Through this practice we learn to be with physical sensations. We practice tuning into our bodies and noticing what is arising within them. Those who experience periods of great sadness (depression) due to chronic pain will use things such as avoidance to cope and deal with their discomforts. This approach is the complete opposite. Through using this mindfulness technique we are zoning in on the pain and being with it as opposed to avoiding it.

 J x

📝A Year of Living Mindfully: Week 15📝

Noticing the Narrative

Meditation teaches us how to observe our thoughts from a different angle. During meditation practice we also start to notice the same old stories that come up time and time again. These may be things like “I am not good enough”, “I need to get a new job”, “Why am I still single?”- the list goes on. 

Whatever story we tell ourselves will be influenced by our frame of mind. If we feel a bit down in ourselves the story will be negative, whereas if we feel happy then the story will have a more positive story line. This fact alone tells us we can’t take our thoughts as facts. This weeks exercise asked for us to pay attention to the stories we tell ourselves by using the following guidelines:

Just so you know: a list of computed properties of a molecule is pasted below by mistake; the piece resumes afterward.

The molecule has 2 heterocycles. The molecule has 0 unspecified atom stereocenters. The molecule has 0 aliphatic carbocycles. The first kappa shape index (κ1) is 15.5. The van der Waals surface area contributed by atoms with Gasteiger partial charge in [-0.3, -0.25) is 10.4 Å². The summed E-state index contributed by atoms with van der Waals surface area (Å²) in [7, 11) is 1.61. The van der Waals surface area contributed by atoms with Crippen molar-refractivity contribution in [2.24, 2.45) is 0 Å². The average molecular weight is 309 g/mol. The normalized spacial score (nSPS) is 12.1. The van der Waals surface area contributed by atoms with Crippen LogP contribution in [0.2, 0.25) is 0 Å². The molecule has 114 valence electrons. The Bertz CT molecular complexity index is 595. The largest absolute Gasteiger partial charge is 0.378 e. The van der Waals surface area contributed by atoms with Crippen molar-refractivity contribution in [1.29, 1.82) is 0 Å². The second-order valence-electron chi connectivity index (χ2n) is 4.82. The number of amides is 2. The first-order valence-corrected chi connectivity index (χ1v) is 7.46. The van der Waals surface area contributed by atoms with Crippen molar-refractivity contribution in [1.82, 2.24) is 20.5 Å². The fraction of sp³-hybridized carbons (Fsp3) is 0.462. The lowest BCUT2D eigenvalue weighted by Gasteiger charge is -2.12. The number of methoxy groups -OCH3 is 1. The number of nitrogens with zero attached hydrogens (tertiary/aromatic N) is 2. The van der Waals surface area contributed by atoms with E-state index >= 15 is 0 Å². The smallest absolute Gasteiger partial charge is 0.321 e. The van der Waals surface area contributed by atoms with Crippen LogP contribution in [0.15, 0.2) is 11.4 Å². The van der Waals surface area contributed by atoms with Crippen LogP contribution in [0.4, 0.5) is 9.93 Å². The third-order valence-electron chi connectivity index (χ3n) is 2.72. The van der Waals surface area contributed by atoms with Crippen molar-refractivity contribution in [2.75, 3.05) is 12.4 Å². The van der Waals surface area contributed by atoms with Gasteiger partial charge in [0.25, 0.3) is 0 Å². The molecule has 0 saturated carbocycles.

1. Notice how your mood influences your interpretation of an experience.

  2. Become aware of your posture, paying particular attention to your jaw (is it relaxed or clenched?) and your hands. How are your shoulders? Notice expressions: are you frowning?

  3. Tune into your body and become aware of any sensations that are arising in response to the story (and then notice if new thoughts arise about those sensations). Of course, there may be none.

  4. When you become aware of a recurring thought, it can be helpful to bring some lighthearted humour to naming it: For example, thinking “ANXIOUS ANNIE IS HERE AGAIN!” will help you to distance yourself from your anxiety.

  5. Are you feeding a particular story, maybe playing sad songs when the story is negative and encouraging feelings of sadness to manifest? We may not be able to control our thoughts but we can control how we respond to them.